I’ve been reading as deeply as I can on the origins and characteristics of ISIS, trying to come to grips with its emergence and how it might be eradicated. But the truth is that each time we have tried a largely military approach to an Islamic extremist group, we’ve succeeded in mestastizing the cancer and ensuring its re-emergence in an even more virulent form. A military component will be essential, but it will not be sufficient.
At the very least, the existence of ISIS reminds us again that true evil does exist in the world. The ideology of the group is at least as demented and cruel as that of National Socialism under Adolph Hitler, and if given the backing of a powerful state military would be as equally dangerous. Of course, the paradox is that if it relied upon the backing of a powerful state military, it would also be a lot easier to defeat. Instead it lives as almost a virus in the info-sphere, capable of quickly evolving into new forms to match whatever new conditions it encounters.
If you haven’t read this story in today’s New York Times about the systemic use of rape as a recruiting tool and even religious rite by ISIS, I urge you to do so, with the caveat that it is deeply unsettling:
“The systematic rape of women and girls from the Yazidi religious minority has become deeply enmeshed in the organization and the radical theology of the Islamic State in the year since the group announced it was reviving slavery as an institution. Interviews with 21 women and girls who recently escaped the Islamic State, as well as an examination of the group’s official communications, illuminate how the practice has been enshrined in the group’s core tenets.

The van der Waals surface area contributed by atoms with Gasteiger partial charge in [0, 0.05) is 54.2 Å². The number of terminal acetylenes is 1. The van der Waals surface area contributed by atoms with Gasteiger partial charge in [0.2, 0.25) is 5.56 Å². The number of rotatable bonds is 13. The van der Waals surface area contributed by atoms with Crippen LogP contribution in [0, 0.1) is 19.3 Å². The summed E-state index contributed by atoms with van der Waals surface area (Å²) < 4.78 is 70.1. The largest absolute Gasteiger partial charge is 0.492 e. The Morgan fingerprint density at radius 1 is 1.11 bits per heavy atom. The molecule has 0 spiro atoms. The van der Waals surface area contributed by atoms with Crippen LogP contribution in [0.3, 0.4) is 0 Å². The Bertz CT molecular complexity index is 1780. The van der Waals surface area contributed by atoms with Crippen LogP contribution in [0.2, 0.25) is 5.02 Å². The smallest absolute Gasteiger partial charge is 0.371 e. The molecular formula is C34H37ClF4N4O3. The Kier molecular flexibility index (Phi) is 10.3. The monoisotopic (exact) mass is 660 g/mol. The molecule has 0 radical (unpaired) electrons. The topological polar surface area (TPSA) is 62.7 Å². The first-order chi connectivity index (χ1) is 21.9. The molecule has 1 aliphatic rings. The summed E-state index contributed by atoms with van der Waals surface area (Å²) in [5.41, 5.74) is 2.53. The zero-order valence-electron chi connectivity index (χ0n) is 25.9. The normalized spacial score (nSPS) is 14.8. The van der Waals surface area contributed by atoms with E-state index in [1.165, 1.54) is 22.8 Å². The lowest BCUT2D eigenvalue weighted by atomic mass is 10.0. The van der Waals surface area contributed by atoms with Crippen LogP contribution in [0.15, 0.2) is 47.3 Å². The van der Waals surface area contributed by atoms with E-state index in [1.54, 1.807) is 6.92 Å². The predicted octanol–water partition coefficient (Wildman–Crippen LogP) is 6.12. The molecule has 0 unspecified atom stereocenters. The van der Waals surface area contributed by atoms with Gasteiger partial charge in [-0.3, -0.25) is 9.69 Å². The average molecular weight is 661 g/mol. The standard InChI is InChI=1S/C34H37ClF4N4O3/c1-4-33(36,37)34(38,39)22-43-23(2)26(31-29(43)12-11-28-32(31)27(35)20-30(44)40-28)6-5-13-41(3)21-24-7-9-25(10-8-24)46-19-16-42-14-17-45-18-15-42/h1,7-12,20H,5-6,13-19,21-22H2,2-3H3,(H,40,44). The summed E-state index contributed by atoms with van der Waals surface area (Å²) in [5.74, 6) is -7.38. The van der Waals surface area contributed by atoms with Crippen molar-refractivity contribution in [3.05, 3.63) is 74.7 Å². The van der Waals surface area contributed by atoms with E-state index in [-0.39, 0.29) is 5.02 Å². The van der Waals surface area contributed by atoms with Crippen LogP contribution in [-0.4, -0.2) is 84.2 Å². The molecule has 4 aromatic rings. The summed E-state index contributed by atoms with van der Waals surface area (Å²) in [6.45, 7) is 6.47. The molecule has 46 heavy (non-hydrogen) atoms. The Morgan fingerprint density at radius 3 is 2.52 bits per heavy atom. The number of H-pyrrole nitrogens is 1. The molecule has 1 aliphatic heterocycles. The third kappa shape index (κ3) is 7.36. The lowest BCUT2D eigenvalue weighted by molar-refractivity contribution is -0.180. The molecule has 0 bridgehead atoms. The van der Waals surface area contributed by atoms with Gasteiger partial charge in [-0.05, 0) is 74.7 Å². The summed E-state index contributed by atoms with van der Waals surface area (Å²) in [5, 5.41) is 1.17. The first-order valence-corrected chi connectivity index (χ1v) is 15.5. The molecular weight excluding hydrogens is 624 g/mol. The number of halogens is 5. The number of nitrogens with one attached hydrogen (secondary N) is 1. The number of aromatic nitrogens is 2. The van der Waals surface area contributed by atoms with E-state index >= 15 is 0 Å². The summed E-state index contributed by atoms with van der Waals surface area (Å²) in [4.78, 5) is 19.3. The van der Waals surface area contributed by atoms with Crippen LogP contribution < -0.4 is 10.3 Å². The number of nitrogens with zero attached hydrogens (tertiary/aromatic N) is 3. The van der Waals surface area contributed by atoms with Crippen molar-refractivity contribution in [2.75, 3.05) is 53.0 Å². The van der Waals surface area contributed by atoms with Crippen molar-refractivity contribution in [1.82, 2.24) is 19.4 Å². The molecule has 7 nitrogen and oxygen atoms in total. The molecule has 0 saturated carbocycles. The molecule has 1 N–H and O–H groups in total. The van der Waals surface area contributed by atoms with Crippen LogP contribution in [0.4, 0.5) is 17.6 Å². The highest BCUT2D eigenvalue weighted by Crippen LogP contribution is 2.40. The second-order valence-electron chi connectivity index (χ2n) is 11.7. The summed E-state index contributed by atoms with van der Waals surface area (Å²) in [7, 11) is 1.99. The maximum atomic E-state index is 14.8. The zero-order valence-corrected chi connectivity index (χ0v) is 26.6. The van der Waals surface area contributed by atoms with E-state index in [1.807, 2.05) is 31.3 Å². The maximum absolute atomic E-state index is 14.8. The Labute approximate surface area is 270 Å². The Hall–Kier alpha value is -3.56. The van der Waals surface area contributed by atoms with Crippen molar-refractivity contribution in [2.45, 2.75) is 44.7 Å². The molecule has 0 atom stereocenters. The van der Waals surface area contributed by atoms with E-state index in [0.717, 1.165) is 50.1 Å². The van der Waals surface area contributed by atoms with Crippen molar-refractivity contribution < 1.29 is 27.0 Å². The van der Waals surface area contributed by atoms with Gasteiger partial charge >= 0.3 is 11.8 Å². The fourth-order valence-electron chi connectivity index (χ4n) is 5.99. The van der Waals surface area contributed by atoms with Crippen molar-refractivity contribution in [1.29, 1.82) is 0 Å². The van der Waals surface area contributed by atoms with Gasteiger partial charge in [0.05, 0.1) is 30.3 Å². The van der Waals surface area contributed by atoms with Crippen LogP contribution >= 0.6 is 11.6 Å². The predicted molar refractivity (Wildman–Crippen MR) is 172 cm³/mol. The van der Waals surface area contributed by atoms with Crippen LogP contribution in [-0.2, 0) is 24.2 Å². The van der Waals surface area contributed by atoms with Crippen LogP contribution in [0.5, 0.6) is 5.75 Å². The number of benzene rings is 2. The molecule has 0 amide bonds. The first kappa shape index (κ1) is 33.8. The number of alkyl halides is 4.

The trade in Yazidi women and girls has created a persistent infrastructure, with a network of warehouses where the victims are held, viewing rooms where they are inspected and marketed, and a dedicated fleet of buses used to transport them.
A total of 5,270 Yazidis were abducted last year, and at least 3,144 are still being held, according to community leaders. To handle them, the Islamic State has developed a detailed bureaucracy of sex slavery, including sales contracts notarized by the ISIS-run Islamic courts. And the practice has become an established recruiting tool to lure men from deeply conservative Muslim societies, where casual sex is taboo and dating is forbidden.
A growing body of internal policy memos and theological discussions has established guidelines for slavery, including a lengthy how-to manual issued by the Islamic State Research and Fatwa Department just last month. Repeatedly, the ISIS leadership has emphasized a narrow and selective reading of the Quran and other religious rulings to not only justify violence, but also to elevate and celebrate each sexual assault as spiritually beneficial, even virtuous.”
That kind of evil, appealing to the worst in human nature, cannot and will not triumph. But while it persists it exacts a horrifying toll on those who fall its victim.